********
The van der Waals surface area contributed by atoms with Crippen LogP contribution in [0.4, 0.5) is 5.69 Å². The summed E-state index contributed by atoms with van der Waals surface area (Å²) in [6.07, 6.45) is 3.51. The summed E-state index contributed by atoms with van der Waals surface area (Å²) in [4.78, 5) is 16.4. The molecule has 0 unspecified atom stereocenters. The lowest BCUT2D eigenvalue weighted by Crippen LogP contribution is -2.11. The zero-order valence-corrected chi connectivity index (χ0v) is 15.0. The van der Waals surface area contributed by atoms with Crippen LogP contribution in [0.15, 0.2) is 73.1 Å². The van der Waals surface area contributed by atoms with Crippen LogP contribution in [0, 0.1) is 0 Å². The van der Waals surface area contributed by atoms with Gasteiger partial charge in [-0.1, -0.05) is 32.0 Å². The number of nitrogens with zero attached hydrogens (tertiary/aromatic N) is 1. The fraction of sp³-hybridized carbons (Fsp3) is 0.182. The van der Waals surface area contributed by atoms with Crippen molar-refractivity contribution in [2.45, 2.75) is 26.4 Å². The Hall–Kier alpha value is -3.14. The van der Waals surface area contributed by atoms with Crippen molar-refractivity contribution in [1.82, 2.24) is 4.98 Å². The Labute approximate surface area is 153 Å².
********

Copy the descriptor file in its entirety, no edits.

The van der Waals surface area contributed by atoms with Crippen LogP contribution in [0.4, 0.5) is 5.69 Å². The summed E-state index contributed by atoms with van der Waals surface area (Å²) in [6.07, 6.45) is 3.51. The summed E-state index contributed by atoms with van der Waals surface area (Å²) in [4.78, 5) is 16.4. The molecule has 0 unspecified atom stereocenters. The lowest BCUT2D eigenvalue weighted by Crippen LogP contribution is -2.11. The zero-order valence-corrected chi connectivity index (χ0v) is 15.0. The van der Waals surface area contributed by atoms with Crippen LogP contribution in [0.15, 0.2) is 73.1 Å². The van der Waals surface area contributed by atoms with Crippen LogP contribution in [0, 0.1) is 0 Å². The van der Waals surface area contributed by atoms with Gasteiger partial charge in [-0.1, -0.05) is 32.0 Å². The number of nitrogens with zero attached hydrogens (tertiary/aromatic N) is 1. The fraction of sp³-hybridized carbons (Fsp3) is 0.182. The van der Waals surface area contributed by atoms with Crippen molar-refractivity contribution in [2.45, 2.75) is 26.4 Å². The Hall–Kier alpha value is -3.14. The van der Waals surface area contributed by atoms with Crippen molar-refractivity contribution in [1.82, 2.24) is 4.98 Å². The Labute approximate surface area is 153 Å².